Authors: 
    Herstein, Lesley;
    Country: Canada

    Municipal water distribution system (WDS) expansion is often focused on increasing system capacity with designs that best meet hydraulic requirements at the least cost. Increasing public awareness regarding global warming and environmental degradation is making environmental impact an important factor in decision-making for municipalities. There is thus a growing need to consider environmental impacts alongside cost and hydraulic requirements in the expansion and design of WDSs. As a result, the multiplicity of environmental impacts to consider in WDS expansion can complicate the decisions faced by water utilities. For example, a water utility may wish to consider environmental policy issues such as greenhouse gas emissions, non-renewable resource use, and releases to land, water, and air in WDS expansion planning. This thesis outlines a multi-objective optimization approach for WDS design and expansion that balances the objectives of capital cost, annual pumping energy use, and environmental impact minimization, while meeting hydraulic constraints. An environmental impact index that aggregates multiple environmental measures was incorporated as an environmental impact objective function in the multi-objective non-dominated sorting genetic algorithm-II (NSGA-II) optimization algorithm. The environmental impact index was developed to reflect stakeholder prioritization of specific environmental policy issues. The evaluation of the environmental impact index and its application to the WDS expansion problem was demonstrated with a water transmission system example. The environmental impact index and multi-objective non-dominated sorting genetic algorithm-II (NSGA-II) optimization algorithm were applied to the “Anytown” network expansion problem. Preliminary results suggest that solutions obtained with the triple-objective capital cost/energy/EI index optimization minimize a number of environmental impact measures while producing results that are comparable in pumping energy use and, in some instances, slightly higher in capital cost when compared to solutions obtained with a double cost/energy optimization in which environmental impact was not considered.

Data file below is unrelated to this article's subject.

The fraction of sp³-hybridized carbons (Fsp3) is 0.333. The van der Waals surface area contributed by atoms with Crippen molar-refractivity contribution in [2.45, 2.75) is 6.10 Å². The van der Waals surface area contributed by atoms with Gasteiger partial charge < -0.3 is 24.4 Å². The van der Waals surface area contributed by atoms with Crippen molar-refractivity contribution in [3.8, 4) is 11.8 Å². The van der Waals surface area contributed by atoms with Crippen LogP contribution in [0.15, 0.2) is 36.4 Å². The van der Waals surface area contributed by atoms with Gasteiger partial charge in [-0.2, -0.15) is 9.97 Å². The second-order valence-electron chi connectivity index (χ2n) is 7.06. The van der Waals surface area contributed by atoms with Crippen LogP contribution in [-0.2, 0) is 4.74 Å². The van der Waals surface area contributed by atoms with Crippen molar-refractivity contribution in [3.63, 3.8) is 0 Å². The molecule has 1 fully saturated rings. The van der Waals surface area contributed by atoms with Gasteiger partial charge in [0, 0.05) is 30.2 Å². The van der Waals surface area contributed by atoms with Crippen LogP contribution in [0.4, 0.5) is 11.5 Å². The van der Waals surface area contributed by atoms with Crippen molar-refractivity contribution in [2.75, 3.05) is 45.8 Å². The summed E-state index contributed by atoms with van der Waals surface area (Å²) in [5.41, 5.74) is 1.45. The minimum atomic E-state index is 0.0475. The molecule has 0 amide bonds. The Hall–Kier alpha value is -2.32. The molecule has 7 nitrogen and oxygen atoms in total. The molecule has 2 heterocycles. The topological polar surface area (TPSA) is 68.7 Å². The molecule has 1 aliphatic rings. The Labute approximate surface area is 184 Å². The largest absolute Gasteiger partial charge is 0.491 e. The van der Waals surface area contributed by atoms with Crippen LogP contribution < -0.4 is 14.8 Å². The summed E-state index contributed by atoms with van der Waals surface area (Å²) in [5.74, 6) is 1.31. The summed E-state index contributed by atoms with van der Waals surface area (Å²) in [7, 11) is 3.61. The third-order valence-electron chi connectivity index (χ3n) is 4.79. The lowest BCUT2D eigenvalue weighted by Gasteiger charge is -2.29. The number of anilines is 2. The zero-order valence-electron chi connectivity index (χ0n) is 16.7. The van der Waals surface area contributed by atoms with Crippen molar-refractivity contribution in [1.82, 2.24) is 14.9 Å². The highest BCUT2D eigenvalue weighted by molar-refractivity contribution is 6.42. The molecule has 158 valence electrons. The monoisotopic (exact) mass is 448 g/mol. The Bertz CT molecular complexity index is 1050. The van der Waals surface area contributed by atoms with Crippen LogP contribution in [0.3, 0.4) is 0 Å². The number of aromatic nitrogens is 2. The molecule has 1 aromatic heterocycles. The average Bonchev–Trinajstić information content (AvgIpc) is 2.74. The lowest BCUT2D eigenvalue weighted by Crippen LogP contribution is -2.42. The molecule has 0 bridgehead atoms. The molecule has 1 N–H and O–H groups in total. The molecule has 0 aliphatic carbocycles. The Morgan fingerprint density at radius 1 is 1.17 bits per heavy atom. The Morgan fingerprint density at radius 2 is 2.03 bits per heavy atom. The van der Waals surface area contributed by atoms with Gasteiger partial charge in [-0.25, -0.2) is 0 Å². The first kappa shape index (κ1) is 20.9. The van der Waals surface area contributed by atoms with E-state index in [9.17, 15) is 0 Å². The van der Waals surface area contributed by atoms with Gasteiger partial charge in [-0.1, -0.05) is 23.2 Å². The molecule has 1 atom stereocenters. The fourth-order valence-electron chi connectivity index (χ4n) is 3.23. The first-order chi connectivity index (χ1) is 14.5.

• Open Access English
    Authors: 
    Tuori, Danielle;
    Country: Canada